Hanging Bottles Chandelier From a Racket

Introduction: Hanging Bottles Chandelier From a Racket

About: I'm an electronic engineer from Italy (Bologna). I like cooking (and eating!). I home brew since I really like beer but also wine and scotch! I somehow play the guitar...

I'll show you how to create a chandelier where each light bulb is a hanging beer bottle with a mini-neon inside (CCFL). You need really basic stuff to build it!

Bill of material:
 - Beer bottles, or other bottles like whisky, wine...
 - Proper caps for the bottles
 - Light source, like CCFL lamp or LED
 - Steel wire or a cord not thicker than 2mm
 - Screw connectors for electronics or screws and nuts for steel cables

 - Hot glue
 - Nail of diameter of the hanging wire
 - If your bottles have crown caps you need a capping machine or something to 
    close the caps!

Step 1: Hanging the Bottles

This is the keystone of the entire project! You need a nice and really secure way to hang the bottles... you don't want to wake up in the night with the bottles smashing on the ground!!!! Or worse you don't want a bottle to fall onto your head!!! Damn, I'm so pessimist!! :)

Here my solution, is very clean, easy and (I hope) secure.

1) Make a hole in the center of the cap using the nail. Don't make the hole on the side of the cap, otherwise the bottle will not hang straight

2) Let the cord go through the hole and secure on the back side of the cap with a knot. If, like me, you are using a steel cable making a knot is really difficult and not so secure, as may loosen: I suggest to use a screw-nut system, or even screw terminals for electronics (my choice, pure DIY approach :) to be more secure.
NOTE The screw terminal is very secure, but I'm using a steel wire coated in plastic and if I pull the terminal VERY strongly the plastic goes away anyway it can support the weight of a bottle and much more without any problem...but you know...to be safer make also a knot after the screw!!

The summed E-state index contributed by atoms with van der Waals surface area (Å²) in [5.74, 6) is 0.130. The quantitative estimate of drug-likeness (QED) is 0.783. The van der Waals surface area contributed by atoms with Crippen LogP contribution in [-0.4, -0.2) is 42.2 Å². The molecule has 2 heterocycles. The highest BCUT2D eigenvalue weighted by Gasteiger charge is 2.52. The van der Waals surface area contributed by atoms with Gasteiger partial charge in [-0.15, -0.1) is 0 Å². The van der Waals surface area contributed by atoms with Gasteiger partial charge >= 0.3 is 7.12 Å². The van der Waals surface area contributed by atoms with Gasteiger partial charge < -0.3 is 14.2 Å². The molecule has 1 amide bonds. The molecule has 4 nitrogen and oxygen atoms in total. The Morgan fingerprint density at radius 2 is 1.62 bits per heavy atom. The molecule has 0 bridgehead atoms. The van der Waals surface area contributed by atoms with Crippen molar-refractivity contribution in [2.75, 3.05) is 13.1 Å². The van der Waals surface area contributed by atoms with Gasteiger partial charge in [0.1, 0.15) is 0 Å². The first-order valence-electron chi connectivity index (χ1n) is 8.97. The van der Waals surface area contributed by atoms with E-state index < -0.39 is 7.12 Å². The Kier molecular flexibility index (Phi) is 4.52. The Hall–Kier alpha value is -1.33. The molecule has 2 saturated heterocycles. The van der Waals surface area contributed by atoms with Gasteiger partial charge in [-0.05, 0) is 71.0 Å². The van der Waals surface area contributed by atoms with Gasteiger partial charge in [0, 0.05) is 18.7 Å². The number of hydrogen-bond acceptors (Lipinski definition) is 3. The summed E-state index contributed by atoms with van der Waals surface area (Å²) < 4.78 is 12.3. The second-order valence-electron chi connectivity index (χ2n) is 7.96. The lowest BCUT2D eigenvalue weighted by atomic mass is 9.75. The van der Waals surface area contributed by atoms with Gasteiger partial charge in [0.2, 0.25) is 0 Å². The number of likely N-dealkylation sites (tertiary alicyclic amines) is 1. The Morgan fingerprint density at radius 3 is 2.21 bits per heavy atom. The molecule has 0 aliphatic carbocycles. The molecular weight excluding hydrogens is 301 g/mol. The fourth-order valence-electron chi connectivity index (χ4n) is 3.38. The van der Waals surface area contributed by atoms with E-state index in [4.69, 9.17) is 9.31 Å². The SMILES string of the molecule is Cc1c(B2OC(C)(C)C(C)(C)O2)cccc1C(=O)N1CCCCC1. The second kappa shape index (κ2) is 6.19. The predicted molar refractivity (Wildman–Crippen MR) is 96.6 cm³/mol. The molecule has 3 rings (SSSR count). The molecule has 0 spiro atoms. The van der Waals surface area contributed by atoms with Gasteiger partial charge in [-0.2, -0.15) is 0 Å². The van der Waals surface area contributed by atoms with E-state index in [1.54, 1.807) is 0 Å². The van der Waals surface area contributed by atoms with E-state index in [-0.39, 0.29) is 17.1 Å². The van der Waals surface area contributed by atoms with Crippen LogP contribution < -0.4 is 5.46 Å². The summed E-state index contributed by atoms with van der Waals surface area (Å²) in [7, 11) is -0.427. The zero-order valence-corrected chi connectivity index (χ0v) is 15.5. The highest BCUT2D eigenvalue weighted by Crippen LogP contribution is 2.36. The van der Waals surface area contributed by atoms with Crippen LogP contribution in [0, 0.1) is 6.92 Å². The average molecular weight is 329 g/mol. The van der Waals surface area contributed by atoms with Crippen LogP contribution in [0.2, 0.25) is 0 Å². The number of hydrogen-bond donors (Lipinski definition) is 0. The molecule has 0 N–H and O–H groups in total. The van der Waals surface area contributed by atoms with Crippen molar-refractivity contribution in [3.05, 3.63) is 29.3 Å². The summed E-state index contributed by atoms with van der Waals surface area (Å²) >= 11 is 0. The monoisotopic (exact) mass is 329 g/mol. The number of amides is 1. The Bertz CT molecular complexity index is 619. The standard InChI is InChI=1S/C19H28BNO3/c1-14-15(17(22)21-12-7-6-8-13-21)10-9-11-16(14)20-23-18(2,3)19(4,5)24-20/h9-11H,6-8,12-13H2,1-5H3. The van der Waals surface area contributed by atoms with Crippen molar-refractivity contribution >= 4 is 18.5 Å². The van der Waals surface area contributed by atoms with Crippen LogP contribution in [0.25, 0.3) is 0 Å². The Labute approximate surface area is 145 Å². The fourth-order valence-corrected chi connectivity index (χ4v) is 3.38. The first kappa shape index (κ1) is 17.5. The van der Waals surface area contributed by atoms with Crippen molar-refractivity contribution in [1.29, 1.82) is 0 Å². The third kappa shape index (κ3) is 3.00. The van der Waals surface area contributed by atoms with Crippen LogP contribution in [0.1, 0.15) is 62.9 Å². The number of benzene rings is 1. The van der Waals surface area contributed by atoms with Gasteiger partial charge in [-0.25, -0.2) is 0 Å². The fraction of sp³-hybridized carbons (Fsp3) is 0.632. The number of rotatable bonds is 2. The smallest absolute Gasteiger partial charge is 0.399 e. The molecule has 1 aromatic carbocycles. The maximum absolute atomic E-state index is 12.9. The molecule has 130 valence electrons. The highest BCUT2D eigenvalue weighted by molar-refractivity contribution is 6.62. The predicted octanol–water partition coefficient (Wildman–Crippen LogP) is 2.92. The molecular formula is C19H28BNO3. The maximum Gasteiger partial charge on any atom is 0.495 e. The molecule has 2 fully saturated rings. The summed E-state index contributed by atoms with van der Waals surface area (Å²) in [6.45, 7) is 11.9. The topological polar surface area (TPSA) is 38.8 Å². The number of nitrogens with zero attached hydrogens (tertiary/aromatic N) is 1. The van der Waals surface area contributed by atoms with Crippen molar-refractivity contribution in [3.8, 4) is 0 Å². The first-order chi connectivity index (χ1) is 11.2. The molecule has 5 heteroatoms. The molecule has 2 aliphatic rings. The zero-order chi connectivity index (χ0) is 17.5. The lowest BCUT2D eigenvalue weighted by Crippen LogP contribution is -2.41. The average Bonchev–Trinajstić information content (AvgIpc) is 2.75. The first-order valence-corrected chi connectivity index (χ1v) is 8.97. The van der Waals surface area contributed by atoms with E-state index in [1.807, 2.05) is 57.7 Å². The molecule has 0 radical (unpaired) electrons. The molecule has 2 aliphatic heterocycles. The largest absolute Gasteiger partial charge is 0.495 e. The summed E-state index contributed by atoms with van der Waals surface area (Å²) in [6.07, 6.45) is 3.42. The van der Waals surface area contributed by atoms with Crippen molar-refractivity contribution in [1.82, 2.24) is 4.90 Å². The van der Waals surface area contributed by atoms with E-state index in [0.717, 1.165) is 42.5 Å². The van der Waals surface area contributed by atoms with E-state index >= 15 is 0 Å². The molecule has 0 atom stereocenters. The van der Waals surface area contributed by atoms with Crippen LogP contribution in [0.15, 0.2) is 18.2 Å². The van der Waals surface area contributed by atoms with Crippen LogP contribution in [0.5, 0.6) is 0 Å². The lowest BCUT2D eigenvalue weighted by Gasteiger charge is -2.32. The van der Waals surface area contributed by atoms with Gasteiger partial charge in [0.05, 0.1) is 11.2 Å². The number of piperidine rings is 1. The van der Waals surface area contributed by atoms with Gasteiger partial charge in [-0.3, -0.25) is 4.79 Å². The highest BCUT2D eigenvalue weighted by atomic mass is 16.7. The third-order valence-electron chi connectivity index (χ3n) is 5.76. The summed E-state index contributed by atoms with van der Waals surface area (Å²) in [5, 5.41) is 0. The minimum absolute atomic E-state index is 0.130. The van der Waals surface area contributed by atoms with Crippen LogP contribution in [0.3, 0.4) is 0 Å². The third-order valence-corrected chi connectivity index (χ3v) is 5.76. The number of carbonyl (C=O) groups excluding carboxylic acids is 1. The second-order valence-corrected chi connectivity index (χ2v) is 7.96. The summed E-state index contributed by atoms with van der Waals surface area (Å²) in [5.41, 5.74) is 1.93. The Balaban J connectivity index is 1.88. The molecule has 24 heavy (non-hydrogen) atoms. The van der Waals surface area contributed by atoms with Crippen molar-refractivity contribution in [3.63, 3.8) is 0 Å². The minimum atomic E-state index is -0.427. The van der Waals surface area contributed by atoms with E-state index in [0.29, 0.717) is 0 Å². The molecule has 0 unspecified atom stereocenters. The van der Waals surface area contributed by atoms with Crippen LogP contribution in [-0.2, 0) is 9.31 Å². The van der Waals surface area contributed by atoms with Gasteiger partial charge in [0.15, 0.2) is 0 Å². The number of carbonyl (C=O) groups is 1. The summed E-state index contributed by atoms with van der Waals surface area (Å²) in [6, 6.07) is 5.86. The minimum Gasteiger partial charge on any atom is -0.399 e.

3) Now you're ready to cap the bottle...if you're using screw bottles you're done! If like me you chose classical crown cap bottles, you need a capping machine, or if you don't have one just use a hammer, a metal tie for pipes or some tongs and maybe some kind of very strong glue!!

NOTE: Using the capping machine you need a trick...When you put the bottle under the pressing tool, it wouldn't work as the wire going out of the bottle obstructs it, so simply wind most of it inside the bottle, leaving only 3-4cm out. You should be fine now! If not,
your machine should let the pressing bell to be removed: do that and take out the magnet which lies in the core of the bell, now simply remount the bell and you have a hole in the bell and enough room for the piece of wire out of the bottle!

Step 2: Lighting System

Now you need a hole for the lighting system. Make another hole in the cap, trying not to ruin the central one! Consider that a beer bottle cap is 26 mm in diameter, about 3 mm are already taken for the hanging wire, the glass neck is 4 mm thick, then you're left with about 6 mm per side, so even 5 mm for a LED is hazardous! If you want to use a 5 mm LED, it's better if you put it fully inside the bottle and then let only the terminals to go out.

I made the hole with the nail and then i enlarged it with a screwdriver. Now put your light bulb and secure it with some hot glue. Then solder the supply wires or whatever.

I used some old CCFL lamps from a pc modding project. They are almost 9cm in length and 3mm in diameter and work at 12V DC (the inverted does!). Also a high luminosity LED would work...and sure would make more light than the tiny CCFL lamps :).

Don't worry about space for the electronics, you'll put everything on the base of the lamp!

NOTE You can decide to supply the LEDs with the steel cable used for hanging (you need two conductors obviously!) or simply use the supply cable as hanging cable! I didn't do that because the CCFL cable was very weak for haning and replacing it with the steel cable, yielded some problem during the start up of the lights: the longer the cable the weaker the lamp and also if they're not properly isolated, the lamps can't start...but this is a problem only for discharge lamp and any lamp not directly working in DC.

Step 3: Chandelier Structure